Mad Men, Season 5
Has Betty ever been this unlikable?
Dear Julia and John:
Now we know why Betty was MIA last episode: She had an appointment with Peggy’s makeup artist from Season 1. Yes, it’s true, in real life January Jones was pregnant and had a baby (a mystery baby!) recently. But as Betty’s doctor leaned in during tonight’s episode and started prodding her prosthetic jowls, I had a terrible (albeit period-appropriate) flashback to Leonardo DiCaprio as J. Edgar Hoover.
Really, January Jones must have the patience of Job. We’ve wondered in the past what kind of grudge Weiner and his writers hold against this woman, given the serial humiliations to which her character has been subjected. Betty was never very likable: She was sympathetic only to the degree that you pitied her, and she was so vain and vindictive that it was hard even to pity her for long. But man, this episode took that sadism to new places. This could have been the moment when Betty’s humanity burned through her frosty demeanor. But even if you bought the notion that her sickness might be dire, before you could so much as shed a tear for the martyred Mrs. Francis, she went and announced to her lunch companion, who was suffering from something genuine, “It turns out I have the only kind that makes you fatter.”
I don’t know about you two, but that left me kind of hoping Betty was terminal.
It was touching, I’ll admit, that she telephoned Don, and appeared comforted by his unpersuasive, somewhat robotic reply. It was also revealing that she referred to Megan as his “girlfriend,” before catching herself—“Well, they’re married.” But what did you make of the way Don let the news be known, to Megan, and to Roger? I can understand him keeping it from Megan initially, and I loved her retort about how it was fine to go to the Stones, but when it comes to a jaunt to Fire Island with her friends, Betty’s condition was suddenly just “too overwhelming.”
But why did Don tell Roger when he did? Why did he tell him at all? Was it an old-guys bonding thing? We’re a couple of old timers, dealing with old-timer problems, like cancer. Or was Don trying to comfort Roger after his Mohawk betrayal by Pete? If it was the latter, then Don underestimated the solipsism that is so typical of characters on this show. Roger isn’t going to let Betty’s prognosis stand in the way of his pity party—or of his astringent, insensitive wit. His first reaction to the news that the former Mrs. Draper may not be long for this world is, “Well, that would solve everything.”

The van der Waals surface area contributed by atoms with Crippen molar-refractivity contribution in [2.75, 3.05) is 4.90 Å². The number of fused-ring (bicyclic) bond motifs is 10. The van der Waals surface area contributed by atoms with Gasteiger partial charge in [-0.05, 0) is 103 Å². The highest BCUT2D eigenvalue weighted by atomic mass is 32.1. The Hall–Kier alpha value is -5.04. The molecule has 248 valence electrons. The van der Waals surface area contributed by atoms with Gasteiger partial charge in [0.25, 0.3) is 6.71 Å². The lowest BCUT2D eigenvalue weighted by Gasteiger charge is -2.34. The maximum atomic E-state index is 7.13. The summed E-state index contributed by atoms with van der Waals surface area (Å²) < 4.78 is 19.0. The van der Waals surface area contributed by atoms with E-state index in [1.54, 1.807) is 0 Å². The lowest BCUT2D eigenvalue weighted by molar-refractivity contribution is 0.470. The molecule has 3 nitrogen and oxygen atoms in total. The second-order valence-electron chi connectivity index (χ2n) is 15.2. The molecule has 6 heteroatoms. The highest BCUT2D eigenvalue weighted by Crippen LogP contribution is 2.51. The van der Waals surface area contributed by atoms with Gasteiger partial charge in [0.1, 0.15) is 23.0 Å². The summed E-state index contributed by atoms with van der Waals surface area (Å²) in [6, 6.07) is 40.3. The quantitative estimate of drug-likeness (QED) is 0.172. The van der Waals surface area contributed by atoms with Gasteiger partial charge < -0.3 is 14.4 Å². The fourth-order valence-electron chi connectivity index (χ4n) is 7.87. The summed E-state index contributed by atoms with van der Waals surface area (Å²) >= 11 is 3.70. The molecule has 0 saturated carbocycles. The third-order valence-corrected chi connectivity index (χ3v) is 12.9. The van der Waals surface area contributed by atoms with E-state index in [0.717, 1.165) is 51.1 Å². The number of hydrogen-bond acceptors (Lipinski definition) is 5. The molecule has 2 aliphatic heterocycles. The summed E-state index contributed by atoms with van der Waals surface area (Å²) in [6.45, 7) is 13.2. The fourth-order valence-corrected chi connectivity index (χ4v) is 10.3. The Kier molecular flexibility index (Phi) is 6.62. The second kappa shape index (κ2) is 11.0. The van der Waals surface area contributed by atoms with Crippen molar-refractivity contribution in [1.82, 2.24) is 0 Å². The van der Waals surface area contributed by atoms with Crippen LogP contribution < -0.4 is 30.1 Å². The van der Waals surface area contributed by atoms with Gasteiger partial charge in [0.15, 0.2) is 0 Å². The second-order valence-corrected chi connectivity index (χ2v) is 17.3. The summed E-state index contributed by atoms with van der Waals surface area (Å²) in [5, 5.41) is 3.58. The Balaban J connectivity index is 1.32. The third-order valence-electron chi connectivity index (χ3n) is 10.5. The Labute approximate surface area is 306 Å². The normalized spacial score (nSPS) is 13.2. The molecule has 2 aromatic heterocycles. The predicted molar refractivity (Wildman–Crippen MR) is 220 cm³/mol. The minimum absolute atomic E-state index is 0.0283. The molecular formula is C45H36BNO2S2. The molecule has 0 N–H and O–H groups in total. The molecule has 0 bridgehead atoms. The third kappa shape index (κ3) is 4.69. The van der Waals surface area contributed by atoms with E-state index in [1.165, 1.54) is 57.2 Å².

The most exciting news in this episode, for me, was the arrival of Michael Ginsburg, an idiot-savant copywriter whose outer-borough origins and raw ambition seem equal parts exasperating and endearing to Peggy. Does she see something of herself in Michael? Or is it simply the case, as she says, that Peggy likes working with talented people, because they “inspire” her? One thing is certain: What’s Up, Tiger Lily? premiered in April 1966, and I’m guessing that Mr. Ginsburg bought a ticket. You don’t dream up Woody Allen lines like the following without actually trying to do so:
Peggy: “You know your book really does have a voice.”
Michael: “That’s what they said about Mein Kampf.”
I’d love to hear predictions from you two about Michael’s future at SCDP. Did you share my impression that what really won him the job, in the interview with Don, was his suggestion that he wants to be a part of the firm because he thinks it’s “on the way up”?
There is so much more to chew on: Don’s new secretary—Dawn!—and Harry Crane’s suggestion that the similar names might lead people to mix her up with her boss. (“People keep saying that, but we haven’t had any problems…”) Don’s decision to wear a suit and tie to the Stones concert. Harry’s clandestine munchies. And my favorite: Henry’s dig at Mitt’s dad, George Romney, who was running for re-election as governor of Michigan in the summer of 1966, and would soon be seeking, ahem, the Republican nomination for president.
Why don’t we try again tomorrow. Asbury Park?
Patrick Radden Keefe is is a fellow at the Century Foundation and the author of The Snakehead: An Epic Tale of the Chinatown Underworld and the American Dream.